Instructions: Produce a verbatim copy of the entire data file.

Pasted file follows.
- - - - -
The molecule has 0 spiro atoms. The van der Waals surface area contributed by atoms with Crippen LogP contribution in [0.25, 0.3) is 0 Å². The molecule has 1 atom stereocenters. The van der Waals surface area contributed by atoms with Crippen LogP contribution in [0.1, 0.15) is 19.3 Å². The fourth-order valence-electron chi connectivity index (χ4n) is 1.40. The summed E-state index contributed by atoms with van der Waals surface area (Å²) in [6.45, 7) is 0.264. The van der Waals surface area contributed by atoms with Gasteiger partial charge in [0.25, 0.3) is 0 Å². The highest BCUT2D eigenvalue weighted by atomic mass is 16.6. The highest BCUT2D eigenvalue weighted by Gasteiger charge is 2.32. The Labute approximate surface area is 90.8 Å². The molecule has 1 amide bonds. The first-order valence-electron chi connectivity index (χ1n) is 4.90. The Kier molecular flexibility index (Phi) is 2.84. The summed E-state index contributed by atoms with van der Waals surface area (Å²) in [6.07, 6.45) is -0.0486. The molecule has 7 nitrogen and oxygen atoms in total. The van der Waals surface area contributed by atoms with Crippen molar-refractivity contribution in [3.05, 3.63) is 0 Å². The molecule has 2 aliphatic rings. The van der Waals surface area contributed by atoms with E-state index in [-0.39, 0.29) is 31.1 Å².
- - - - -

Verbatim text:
The molecule has 0 spiro atoms. The van der Waals surface area contributed by atoms with Crippen LogP contribution in [0.25, 0.3) is 0 Å². The molecule has 1 atom stereocenters. The van der Waals surface area contributed by atoms with Crippen LogP contribution in [0.1, 0.15) is 19.3 Å². The fourth-order valence-electron chi connectivity index (χ4n) is 1.40. The summed E-state index contributed by atoms with van der Waals surface area (Å²) in [6.45, 7) is 0.264. The van der Waals surface area contributed by atoms with Gasteiger partial charge in [0.25, 0.3) is 0 Å². The highest BCUT2D eigenvalue weighted by atomic mass is 16.6. The highest BCUT2D eigenvalue weighted by Gasteiger charge is 2.32. The Labute approximate surface area is 90.8 Å². The molecule has 1 amide bonds. The first-order valence-electron chi connectivity index (χ1n) is 4.90. The Kier molecular flexibility index (Phi) is 2.84. The summed E-state index contributed by atoms with van der Waals surface area (Å²) in [6.07, 6.45) is -0.0486. The molecule has 7 nitrogen and oxygen atoms in total. The van der Waals surface area contributed by atoms with Crippen molar-refractivity contribution in [3.05, 3.63) is 0 Å². The molecule has 2 aliphatic rings. The van der Waals surface area contributed by atoms with E-state index in [-0.39, 0.29) is 31.1 Å².